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Bible verses about Asah
(From Forerunner Commentary)

Genesis 1:16-18  (Go to this verse :: Verse pop-up)

Many find verses 16-18 particularly difficult. They appear to say that God created the sun, moon, and stars on the fourth day of creation. The New King James compounds the problem by incorrectly beginning verse 16 with "Then God made," implying continuity of action. The King James, American Standard, the Revised Standard, and Young's Literal translations all start this verse with "And."

Further, the Hebrew asah, translated "made" in verse 16, is in the verb form that denotes completed action. This means that the sun, moon, and stars could have been created that day or any previous time. These heavenly bodies had been created long before the creation week began. Therefore, verses 16 through 18 are parenthetical statements that indicate that the sun, moon, and stars had been made sometime in the past.

Earl L. Henn (1934-1997)
Genesis 1: Fact or Fiction?


 

Ezekiel 18:31  (Go to this verse :: Verse pop-up)

Two parties are needed to make a new heart. The "new man" is the New Covenant man. He is the man to whom God has given a new heart and in whom He has placed a new spirit (Ezekiel 36:26). Here, God takes the initiative; it is His doing.

Yet, notice the change in terminology in Ezekiel 18:31: The responsibility becomes ours! "Cast away from you all the transgressions which you have committed, and get yourselves [make you, KJV] a new heart and a new spirit." In this passage, it is man, not God, who creates the new heart and the new spirit. Ezekiel 18 and Ezekiel 36 do not contradict; by Himself, God cannot create the new man in us. He needs our cooperation.

The Hebrew word translated "make" in Ezekiel 18:31 (KJV) is asah. God uses it some 2,625 times in the Old Testament. The translators render it a number of ways.

» To make in the sense of fabricate or build: "God made the firmament" (Genesis 1:7); "And you shall make holy garments for Aaron" (Exodus 28:2); "I did not make an end of them [the children of Israel] in the wilderness" (Ezekiel 20:17). Asah does not imply creation out of nothing - the Hebrew word bara, used only 60 times in the Old Testament, carries that meaning: "In the beginning God created" (Genesis 1:1). God is always the subject of bara, but as we can see from the examples, He is not always the subject of asah.

» To execute in the sense of "to do": "[Y]ou have established equity, You have executed justice and righteousness in Jacob" (Psalms 99:4). "Remove violence and plundering, execute justice and righteousness" (Ezekiel 45:9).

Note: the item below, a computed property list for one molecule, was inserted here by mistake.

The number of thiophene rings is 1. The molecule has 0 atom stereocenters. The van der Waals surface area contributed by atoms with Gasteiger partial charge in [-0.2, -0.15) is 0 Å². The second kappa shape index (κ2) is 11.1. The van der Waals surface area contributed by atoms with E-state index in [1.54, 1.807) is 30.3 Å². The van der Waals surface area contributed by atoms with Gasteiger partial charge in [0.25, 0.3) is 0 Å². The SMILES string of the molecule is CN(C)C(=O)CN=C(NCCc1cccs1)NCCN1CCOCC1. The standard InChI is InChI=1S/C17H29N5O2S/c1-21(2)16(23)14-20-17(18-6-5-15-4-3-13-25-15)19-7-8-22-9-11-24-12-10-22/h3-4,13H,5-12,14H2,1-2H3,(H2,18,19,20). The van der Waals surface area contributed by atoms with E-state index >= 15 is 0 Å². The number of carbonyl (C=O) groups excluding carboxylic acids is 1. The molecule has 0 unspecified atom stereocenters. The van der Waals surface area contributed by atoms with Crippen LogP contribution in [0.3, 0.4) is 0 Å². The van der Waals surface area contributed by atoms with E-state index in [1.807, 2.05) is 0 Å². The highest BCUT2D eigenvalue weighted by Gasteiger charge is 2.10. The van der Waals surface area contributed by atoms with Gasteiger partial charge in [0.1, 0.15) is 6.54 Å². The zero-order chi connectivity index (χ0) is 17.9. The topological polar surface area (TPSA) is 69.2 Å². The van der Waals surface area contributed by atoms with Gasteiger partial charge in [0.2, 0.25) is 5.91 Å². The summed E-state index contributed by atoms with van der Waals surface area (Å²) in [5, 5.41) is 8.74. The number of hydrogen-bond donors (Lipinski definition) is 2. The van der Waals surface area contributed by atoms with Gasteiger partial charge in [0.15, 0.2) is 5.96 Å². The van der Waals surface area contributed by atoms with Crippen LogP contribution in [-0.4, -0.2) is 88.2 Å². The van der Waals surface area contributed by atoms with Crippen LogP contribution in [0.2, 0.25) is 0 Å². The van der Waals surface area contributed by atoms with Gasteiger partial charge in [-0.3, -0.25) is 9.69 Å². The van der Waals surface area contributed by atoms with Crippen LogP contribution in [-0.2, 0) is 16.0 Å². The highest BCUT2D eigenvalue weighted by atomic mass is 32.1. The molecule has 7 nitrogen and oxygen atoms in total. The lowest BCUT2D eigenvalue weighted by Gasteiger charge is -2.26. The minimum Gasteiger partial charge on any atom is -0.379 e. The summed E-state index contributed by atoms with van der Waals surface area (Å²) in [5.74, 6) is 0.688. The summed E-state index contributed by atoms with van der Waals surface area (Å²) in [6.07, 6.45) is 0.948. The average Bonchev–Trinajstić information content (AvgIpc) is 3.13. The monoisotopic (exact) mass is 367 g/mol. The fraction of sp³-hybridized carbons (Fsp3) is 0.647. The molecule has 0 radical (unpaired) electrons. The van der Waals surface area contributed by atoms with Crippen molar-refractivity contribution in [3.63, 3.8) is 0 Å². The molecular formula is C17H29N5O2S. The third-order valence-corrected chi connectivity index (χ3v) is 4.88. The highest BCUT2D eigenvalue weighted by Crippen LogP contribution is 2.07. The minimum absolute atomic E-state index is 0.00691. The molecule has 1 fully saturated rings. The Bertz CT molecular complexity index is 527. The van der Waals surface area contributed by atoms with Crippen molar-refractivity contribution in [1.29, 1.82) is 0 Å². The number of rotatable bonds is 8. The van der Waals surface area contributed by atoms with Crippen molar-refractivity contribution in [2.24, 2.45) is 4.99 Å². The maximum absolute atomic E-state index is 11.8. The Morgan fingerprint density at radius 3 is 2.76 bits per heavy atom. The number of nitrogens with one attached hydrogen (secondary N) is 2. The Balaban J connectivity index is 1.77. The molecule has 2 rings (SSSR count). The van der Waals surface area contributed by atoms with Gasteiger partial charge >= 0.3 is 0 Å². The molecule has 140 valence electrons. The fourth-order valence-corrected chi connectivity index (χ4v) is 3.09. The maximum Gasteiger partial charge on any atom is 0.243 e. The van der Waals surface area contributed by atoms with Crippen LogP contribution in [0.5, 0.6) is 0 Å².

» To keep: "Remember the Sabbath day, to keep it holy" (Exodus 20:8); "Because you . . . have not walked in My statutes, nor kept My judgments, . . . I . . . am against you" (Ezekiel 5:7,8).

» To prepare, especially a sacrifice: "And when you prepare a young bull as a burnt offering, or as a sacrifice to fulfill a vow . . ." (Numbers 15:8; see also verses 5, 6, 12). "For since the beginning of the world, men have not heard, . . . what He ha[s] prepared for him that wait[s] for [H]im" (Isaiah 64:4, KJV).

» To work: "He has filled them with skill to do [KJV work] all manner of work of the engraver" (Exodus 35:35); "Then Jonathan said, . . . '[I]t may be that the LORD will work for us" (I Samuel 14:6); "So we built the wall; . . . for the people had a mind to work" (Nehemiah 4:6).

» To commit: "But if a wicked man turns from all his sins which he has committed, keeps all My statutes, and does what is lawful and right, he shall surely live, he shall not die" (Ezekiel 18:21).

» To do: "And I gave them My statutes, and showed them My judgments, which, if a man does, he shall live by them" (Ezekiel 20:11). "I am the LORD your God: walk in My statutes, and keep My judgments, and do them" (Ezekiel 20:19).

The conclusion is inescapable: asah, translated "make" in Ezekiel 18:31 (KJV), is synonymous with keep, do, work, and similar verbs. We "make [ourselves] a new heart" by what we do! Specifically, the action God requires of us is keeping His law, doing His commandments. This is a Christian's work.

By its meaning of "prepare," asah describes both sides of the covenant agreement. It describes what God does for us and what we must do for ourselves if we are to receive the promises of the New Covenant.

God, for His part, has prepared unimaginable glory for us, as Isaiah 64:4 makes plain in the KJV (see I Corinthians 2:9). We are to prepare ourselves just as an Israelite prepared an animal sacrifice (see Numbers 15). It is up to us, as "living sacrifices" (Romans 12:1), to prepare ourselves for the marriage of the Lamb by putting on clean clothes - the new man (compare Revelation 19:7-9 with Colossians 3:9-10).

Charles Whitaker
Choosing the New Man (Part Two)


 

 




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